Not Another Damn Sugarcoated Holiday Appeal

Posted by in # Blog, #KCET: Climate Change LA, #Leading with Climate Science on December 13, 2014

Isn’t it a beautiful sight? Rain? Rain! Palm trees. Our iconic art deco city hall.

While everyone was saying that the drought was the sign of a climate apocalypse (or while many weren’t paying attention at all), Climate Resolve was working with the city, universities, and climate experts to cut through the hyperbole and explore what rising temperatures really mean for Los Angeles and California’s water resources.

That pragmatic, we-can-do-this, science-based procedure is Climate Resolve’s trademark approach to the real and pressing challenges a changing climate poses to the city I grew up in and the city I love.

Climate Resolve is working to make Southern California more livable and prosperous today by mitigating our impact on global climate change while examining how the region will adapt to future changes.

Here’s some straight talk:

1. It’s going to get hotter in Los Angeles. A lot hotter.

2. Snowpack in our local mountains will plummet.

3. Californians will have to find new ways of collecting water.

Thanks to UCLA’s latest study, we now know the region will likely receive just as much precipitation in the future as we have in the past.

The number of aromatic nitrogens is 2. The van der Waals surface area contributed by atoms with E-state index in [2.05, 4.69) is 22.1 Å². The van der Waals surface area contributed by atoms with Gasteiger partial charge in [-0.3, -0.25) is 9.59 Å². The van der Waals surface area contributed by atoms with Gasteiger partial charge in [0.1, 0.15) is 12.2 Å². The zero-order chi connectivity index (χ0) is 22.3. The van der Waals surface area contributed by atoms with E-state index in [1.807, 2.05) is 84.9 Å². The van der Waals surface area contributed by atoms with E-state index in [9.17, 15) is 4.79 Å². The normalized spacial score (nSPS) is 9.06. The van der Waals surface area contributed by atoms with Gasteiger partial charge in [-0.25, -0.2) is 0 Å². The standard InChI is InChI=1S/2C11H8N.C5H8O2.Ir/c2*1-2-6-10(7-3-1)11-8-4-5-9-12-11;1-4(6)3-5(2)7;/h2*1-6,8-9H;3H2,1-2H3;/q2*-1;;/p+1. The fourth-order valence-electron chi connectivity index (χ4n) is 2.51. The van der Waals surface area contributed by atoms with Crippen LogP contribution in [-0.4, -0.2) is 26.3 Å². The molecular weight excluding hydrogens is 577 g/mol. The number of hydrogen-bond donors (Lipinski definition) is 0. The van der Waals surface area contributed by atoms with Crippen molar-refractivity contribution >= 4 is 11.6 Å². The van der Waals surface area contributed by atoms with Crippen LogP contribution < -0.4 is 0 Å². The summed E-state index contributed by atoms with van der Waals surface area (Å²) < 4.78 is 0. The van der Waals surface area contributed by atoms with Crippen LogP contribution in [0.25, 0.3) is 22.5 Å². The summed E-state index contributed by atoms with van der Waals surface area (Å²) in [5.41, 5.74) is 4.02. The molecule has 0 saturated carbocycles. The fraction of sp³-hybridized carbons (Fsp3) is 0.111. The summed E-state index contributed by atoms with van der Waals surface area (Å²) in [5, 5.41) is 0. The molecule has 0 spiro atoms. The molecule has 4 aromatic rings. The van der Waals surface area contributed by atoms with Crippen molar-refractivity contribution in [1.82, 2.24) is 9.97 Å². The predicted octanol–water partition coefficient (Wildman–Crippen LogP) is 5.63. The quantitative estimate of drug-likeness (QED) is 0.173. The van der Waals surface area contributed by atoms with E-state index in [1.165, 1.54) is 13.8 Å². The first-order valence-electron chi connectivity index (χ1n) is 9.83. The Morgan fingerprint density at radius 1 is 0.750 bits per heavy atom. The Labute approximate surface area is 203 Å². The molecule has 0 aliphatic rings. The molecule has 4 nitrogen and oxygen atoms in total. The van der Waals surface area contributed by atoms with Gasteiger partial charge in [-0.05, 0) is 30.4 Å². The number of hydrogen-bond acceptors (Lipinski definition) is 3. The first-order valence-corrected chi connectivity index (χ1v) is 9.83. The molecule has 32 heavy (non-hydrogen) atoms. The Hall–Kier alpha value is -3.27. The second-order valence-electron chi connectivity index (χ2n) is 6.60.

Climate Resolve created the media messaging for these breakthrough UCLA studies and got the news out to the press. The Los Angeles Times, KCRW, KPCC, and the American Association for the Advancement of Sciences all covered the study, validating our approach. We make climate change relevant in the lives of every Angeleno. California’s new climate policies prove that solid science leads to smart and effective public policy.

And this new information should give us confidence to invest in Los Angeles to make the Southland more resilient to climate change. Knowing it’s going to rain means we should fix Hansen Dam, repair our city streets so rain is collected instead of dumped into the LA River, and take similar measures to harness the rain by constructing water catchers, large and small, throughout the city. Together these efforts can make Los Angeles more resilient. And that’s one of many areas that Climate Resolve is focused on to make LA livable and more prosperous today and for generations to come.

So this season, I hope you appreciate the straight talk, and the fact that we’re taking on the hard stuff. And we hope you will give to Climate Resolve.

You can make a donation at climateresolve.org/donate.

Many thanks,

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